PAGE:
Domestic Violence Over the Holidays

Domestic Violence

Local law enforcement agencies are cautioning the public about the potential rise in domestic violence during the holidays.

Officers said it's very important to be aware of the warning signs. Stress is one of the reasons domestic violence increases during the holiday season.

Lt. Susan See of the Houston County Sheriff's Department said that's when financial troubles and excessive drinking can lead to violent episodes.

The abuse can be physical, verbal or mental and family members are usually the first to notice.

Officials said it's best to seek help from a support group before police officers are called to intervene.

If you'd like to help someone involved in domestic violence, here are some numbers to call:

  • For those who may be offenders, you can call the "Safe" Organization toll free 1-888-376-3838.

  • If the person is a "victim" of domestic violence, you can call the House of Ruth at 334-793-2232. Extended Web Coverage:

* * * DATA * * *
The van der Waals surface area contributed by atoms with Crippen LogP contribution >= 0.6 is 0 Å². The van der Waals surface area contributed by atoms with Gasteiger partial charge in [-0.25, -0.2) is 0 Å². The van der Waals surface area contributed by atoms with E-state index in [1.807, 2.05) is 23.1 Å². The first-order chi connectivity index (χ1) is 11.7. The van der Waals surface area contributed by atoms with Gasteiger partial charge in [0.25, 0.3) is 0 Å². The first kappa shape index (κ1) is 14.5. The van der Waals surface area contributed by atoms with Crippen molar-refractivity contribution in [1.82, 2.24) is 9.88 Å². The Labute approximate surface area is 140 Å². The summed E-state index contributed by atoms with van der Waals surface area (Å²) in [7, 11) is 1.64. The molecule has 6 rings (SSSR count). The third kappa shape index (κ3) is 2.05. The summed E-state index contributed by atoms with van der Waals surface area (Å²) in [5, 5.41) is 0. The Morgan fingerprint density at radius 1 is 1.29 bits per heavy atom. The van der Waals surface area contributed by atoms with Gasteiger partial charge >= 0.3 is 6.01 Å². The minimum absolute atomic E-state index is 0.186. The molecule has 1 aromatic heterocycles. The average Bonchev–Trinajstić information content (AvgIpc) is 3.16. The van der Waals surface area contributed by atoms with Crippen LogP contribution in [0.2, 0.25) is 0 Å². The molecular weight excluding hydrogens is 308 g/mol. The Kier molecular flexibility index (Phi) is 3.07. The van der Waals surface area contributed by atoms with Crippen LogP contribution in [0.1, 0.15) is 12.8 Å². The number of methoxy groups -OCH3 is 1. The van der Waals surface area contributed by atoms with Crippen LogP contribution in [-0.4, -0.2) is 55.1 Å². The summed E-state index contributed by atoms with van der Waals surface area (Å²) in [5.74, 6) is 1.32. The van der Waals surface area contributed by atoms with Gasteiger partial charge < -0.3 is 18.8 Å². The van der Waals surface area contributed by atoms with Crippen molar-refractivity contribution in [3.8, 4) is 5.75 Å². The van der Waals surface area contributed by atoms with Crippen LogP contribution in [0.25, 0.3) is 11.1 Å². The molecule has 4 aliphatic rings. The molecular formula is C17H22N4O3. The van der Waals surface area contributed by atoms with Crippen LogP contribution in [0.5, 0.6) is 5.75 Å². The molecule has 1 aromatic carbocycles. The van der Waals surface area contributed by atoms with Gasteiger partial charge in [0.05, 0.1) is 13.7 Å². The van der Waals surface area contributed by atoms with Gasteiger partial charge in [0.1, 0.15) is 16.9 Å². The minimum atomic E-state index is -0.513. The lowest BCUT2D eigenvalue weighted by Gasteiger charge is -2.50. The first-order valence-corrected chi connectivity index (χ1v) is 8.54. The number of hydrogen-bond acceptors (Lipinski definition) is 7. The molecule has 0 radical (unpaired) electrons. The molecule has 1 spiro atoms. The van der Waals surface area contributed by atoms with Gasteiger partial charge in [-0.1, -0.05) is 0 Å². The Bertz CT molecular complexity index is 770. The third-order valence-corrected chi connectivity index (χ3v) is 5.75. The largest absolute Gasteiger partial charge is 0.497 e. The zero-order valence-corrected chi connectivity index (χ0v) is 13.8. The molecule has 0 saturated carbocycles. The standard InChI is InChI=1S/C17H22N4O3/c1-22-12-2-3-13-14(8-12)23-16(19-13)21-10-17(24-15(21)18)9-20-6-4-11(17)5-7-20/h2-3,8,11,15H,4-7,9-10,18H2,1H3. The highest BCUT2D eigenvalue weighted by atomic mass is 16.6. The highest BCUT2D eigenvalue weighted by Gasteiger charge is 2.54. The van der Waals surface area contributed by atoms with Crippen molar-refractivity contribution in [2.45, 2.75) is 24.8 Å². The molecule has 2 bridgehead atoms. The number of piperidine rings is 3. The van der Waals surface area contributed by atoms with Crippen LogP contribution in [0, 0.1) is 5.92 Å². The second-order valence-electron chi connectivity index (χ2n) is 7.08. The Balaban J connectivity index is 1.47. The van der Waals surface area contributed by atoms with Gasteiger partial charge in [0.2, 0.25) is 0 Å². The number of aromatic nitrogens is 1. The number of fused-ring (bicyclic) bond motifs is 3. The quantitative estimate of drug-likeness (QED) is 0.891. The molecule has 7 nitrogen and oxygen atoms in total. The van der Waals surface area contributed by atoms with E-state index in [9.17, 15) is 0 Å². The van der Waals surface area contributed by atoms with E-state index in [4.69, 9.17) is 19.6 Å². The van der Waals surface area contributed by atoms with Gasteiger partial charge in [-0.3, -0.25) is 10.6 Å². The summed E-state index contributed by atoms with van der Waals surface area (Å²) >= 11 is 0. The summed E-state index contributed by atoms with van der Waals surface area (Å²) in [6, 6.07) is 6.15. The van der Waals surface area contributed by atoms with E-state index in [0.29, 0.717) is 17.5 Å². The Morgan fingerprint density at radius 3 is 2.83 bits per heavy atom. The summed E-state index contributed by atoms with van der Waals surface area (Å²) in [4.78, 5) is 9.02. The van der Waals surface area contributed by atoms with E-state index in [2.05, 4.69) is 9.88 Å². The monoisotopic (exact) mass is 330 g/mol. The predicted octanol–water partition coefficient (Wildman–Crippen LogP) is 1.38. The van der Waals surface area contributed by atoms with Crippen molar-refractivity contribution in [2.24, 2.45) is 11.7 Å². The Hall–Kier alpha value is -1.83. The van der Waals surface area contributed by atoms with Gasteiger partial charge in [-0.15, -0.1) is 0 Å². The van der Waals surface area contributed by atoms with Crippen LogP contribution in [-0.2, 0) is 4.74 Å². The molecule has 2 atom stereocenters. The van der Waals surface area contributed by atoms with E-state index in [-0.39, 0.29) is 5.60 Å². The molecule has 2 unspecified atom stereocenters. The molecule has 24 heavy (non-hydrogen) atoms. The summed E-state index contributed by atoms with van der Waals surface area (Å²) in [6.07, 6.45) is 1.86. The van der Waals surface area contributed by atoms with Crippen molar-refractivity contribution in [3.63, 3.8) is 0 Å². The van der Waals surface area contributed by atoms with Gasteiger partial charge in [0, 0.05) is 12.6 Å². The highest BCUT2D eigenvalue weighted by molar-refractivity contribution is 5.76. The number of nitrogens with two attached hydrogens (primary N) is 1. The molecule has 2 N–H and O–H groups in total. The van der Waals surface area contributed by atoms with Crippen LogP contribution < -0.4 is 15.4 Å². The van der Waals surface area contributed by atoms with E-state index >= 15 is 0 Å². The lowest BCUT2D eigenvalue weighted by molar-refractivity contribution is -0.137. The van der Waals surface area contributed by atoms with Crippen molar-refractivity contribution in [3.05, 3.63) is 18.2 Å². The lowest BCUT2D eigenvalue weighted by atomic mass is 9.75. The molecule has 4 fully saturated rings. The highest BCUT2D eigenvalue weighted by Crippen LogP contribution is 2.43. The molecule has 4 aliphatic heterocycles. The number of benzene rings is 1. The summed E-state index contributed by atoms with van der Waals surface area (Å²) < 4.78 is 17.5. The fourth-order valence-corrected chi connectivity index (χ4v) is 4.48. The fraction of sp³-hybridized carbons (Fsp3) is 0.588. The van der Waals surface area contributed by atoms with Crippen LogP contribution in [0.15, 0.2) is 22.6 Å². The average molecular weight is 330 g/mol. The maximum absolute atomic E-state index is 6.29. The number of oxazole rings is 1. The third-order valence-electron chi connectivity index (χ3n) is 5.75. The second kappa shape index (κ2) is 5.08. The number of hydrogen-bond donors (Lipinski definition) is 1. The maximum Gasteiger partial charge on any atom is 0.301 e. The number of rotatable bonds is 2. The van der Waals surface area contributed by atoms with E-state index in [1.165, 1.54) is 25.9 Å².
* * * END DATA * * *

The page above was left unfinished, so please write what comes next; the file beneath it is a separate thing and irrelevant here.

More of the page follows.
Domestic Violence

    • While women are less likely than men to be victims of violent crimes overall, women are five to eight times more likely than men to be victimized by an intimate partner.

    • Violence by an intimate accounts for about 21 percent of violent crime experienced by women and about two percent of the violence experienced by men.

    • In 92 percent of all domestic violence incidents, crimes are committed by men against women.

    • Of women who reported being raped and/or physically assaulted since the age of 18, 76 percent were victimized by a current or former husband, cohabitating partner, date or boyfriend.

    • Studies show that child abuse occurs in 30-60 percent of family violence cases that involve families with children.

    • A child’s exposure to the father abusing the mother is the strongest risk factor for transmitting violent behavior from one generation to the next.

    • The U.S. Department of Justice estimates that 1.4 million adults are stalked annually in the United States.

    • Family violence costs the nation from $5 to $10 billion annually in medical expenses, police and court costs, shelters and foster care, sick leave, absenteeism, and non-productivity.

    Source: (National Domestic Violence Hotline Web Site) contributed to this report